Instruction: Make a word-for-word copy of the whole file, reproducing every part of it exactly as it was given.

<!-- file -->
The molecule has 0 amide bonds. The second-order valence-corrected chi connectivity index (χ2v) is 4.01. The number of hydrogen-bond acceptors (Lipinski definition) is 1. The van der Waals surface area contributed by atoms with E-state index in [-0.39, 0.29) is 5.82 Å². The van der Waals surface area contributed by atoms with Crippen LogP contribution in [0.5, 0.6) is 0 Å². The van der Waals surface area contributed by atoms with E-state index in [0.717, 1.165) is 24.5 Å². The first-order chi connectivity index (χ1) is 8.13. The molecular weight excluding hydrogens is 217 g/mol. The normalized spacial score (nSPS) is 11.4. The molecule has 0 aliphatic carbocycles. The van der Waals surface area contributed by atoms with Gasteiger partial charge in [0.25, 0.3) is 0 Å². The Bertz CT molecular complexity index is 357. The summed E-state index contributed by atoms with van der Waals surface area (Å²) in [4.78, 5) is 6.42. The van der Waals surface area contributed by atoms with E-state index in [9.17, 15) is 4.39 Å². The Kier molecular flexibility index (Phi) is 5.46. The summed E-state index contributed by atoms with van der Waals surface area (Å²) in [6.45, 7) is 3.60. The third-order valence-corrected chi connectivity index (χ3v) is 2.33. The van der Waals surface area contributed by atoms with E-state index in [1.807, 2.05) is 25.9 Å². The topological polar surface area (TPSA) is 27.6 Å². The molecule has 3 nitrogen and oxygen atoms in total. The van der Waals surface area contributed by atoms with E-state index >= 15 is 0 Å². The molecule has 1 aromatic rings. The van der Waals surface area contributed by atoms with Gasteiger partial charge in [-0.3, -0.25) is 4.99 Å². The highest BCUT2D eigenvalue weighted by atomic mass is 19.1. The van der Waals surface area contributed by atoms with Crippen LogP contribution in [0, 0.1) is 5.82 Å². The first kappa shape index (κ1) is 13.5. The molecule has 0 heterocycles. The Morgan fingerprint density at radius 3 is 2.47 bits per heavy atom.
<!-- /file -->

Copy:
The molecule has 0 amide bonds. The second-order valence-corrected chi connectivity index (χ2v) is 4.01. The number of hydrogen-bond acceptors (Lipinski definition) is 1. The van der Waals surface area contributed by atoms with E-state index in [-0.39, 0.29) is 5.82 Å². The van der Waals surface area contributed by atoms with Crippen LogP contribution in [0.5, 0.6) is 0 Å². The van der Waals surface area contributed by atoms with E-state index in [0.717, 1.165) is 24.5 Å². The first-order chi connectivity index (χ1) is 8.13. The molecular weight excluding hydrogens is 217 g/mol. The normalized spacial score (nSPS) is 11.4. The molecule has 0 aliphatic carbocycles. The van der Waals surface area contributed by atoms with Gasteiger partial charge in [0.25, 0.3) is 0 Å². The Bertz CT molecular complexity index is 357. The summed E-state index contributed by atoms with van der Waals surface area (Å²) in [4.78, 5) is 6.42. The van der Waals surface area contributed by atoms with E-state index in [9.17, 15) is 4.39 Å². The Kier molecular flexibility index (Phi) is 5.46. The summed E-state index contributed by atoms with van der Waals surface area (Å²) in [6.45, 7) is 3.60. The third-order valence-corrected chi connectivity index (χ3v) is 2.33. The van der Waals surface area contributed by atoms with E-state index in [1.807, 2.05) is 25.9 Å². The topological polar surface area (TPSA) is 27.6 Å². The molecule has 3 nitrogen and oxygen atoms in total. The van der Waals surface area contributed by atoms with E-state index >= 15 is 0 Å². The molecule has 1 aromatic rings. The van der Waals surface area contributed by atoms with Gasteiger partial charge in [-0.3, -0.25) is 4.99 Å². The highest BCUT2D eigenvalue weighted by atomic mass is 19.1. The van der Waals surface area contributed by atoms with Crippen LogP contribution in [0, 0.1) is 5.82 Å². The first kappa shape index (κ1) is 13.5. The molecule has 0 heterocycles. The Morgan fingerprint density at radius 3 is 2.47 bits per heavy atom.